5 Tips for Middle School Social Success
By Paul Baly
As your child grows into adolescence, social interactions can become a minefield. Whether face-to-face, online, in a group or one-on-one, navigating changing relationships in the transition from childhood to adulthood can be difficult. Many adults don’t remember middle school fondly, but that doesn’t mean that we shouldn’t expect our kids to be happy during that time in their lives! As their parents, we want to make sure that we help them build the skills that will serve them well as they make new friends, adapt to changes in their bodies and moods and establish meaningful relationships with the authority figures in their lives. Here are some tips that will help smooth the way:
Be alert about drastic changes in the friend group. While you can’t be with your child all the time, it’s still your responsibility to know who their friends are. Do they seem to have picked up all new friends since entering middle school? Do you know these friends’ families? Do they seem to share the same values and your child and your family? While new friends could simply signal new interests, asking a few simple questions will lead to a deeper discussion and allow you the opportunity to reinforce your behavioral expectations.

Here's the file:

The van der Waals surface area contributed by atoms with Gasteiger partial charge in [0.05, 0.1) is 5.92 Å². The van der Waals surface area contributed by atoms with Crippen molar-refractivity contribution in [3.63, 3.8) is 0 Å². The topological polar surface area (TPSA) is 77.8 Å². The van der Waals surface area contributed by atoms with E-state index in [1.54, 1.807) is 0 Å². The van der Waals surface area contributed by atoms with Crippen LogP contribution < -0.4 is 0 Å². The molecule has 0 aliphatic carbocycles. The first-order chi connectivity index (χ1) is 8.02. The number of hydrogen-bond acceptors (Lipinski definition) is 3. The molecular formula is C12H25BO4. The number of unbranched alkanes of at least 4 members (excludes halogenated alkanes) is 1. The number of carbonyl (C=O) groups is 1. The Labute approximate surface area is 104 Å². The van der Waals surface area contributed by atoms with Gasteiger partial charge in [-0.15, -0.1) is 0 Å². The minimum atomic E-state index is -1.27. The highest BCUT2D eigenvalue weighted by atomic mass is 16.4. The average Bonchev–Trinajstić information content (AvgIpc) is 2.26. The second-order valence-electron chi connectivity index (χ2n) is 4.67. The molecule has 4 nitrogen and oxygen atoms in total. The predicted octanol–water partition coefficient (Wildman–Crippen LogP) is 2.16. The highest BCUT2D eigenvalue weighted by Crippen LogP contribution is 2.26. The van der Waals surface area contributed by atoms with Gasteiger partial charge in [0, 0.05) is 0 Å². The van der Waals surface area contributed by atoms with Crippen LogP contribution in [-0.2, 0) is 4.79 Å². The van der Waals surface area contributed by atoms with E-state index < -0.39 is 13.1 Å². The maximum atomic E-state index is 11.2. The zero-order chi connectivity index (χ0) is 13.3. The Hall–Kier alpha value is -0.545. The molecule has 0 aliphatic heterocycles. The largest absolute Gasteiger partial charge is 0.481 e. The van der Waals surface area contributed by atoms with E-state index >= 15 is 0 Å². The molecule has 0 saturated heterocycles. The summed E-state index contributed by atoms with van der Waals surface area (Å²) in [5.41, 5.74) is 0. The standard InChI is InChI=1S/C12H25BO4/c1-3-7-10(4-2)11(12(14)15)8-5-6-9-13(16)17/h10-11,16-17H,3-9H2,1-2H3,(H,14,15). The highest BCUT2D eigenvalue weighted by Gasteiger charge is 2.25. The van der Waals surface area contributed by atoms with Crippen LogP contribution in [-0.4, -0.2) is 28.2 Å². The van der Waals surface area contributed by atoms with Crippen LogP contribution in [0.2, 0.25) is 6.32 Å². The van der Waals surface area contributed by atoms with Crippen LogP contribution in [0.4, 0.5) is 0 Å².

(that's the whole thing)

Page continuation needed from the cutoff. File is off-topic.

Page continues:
Utilize your school’s resources - good schools have resources that students (and their families) can tap into as children go through adolescent changes -- such as a guidance counselor or school therapist or a learning support specialist who can help with the increased academic or organizational challenges that can sometimes affect teens’ sense of self-esteem. You can also find out what your child school offers to help them adopt better social behavior, such as a digital citizenship or anti-bullying curriculum.
Take time to talk about feelings. When everything appears to be going well with your child and your friends, you might not think that you need to explore their emotions about the rapid changes that they are experiencing. But you do. Knowing that their parents understand (and that they have a safe place to vent) is key.
Make sure that your child is known well by at least one teacher- in some middle schools, grades are broken into advisory groups in which small groups of students get to know one another and a single teacher better. This brings middle school down a more manageable size and ensures that your child won’t fall through the cracks.
Acknowledge that childhood friends sometimes need to take a break - and that break could be permanent. We’ve all seen how the ‘forever friend’ suddenly turns into annoying peer or fierce rival. While your first instinct might be to try to put the pair back together again, hear your child out. There may be a good reason why they want to spread their wings. As long as the break isn’t done in a cruel way, resist the urge to intervene.
Middle school can be an incredibly exciting time as you watch your child grow into the adult that they are going to become. But they can’t get there without you! Although this may be the time the start to push you away, coming up with a plan to stay involved will yield dividends as they move into high school and beyond.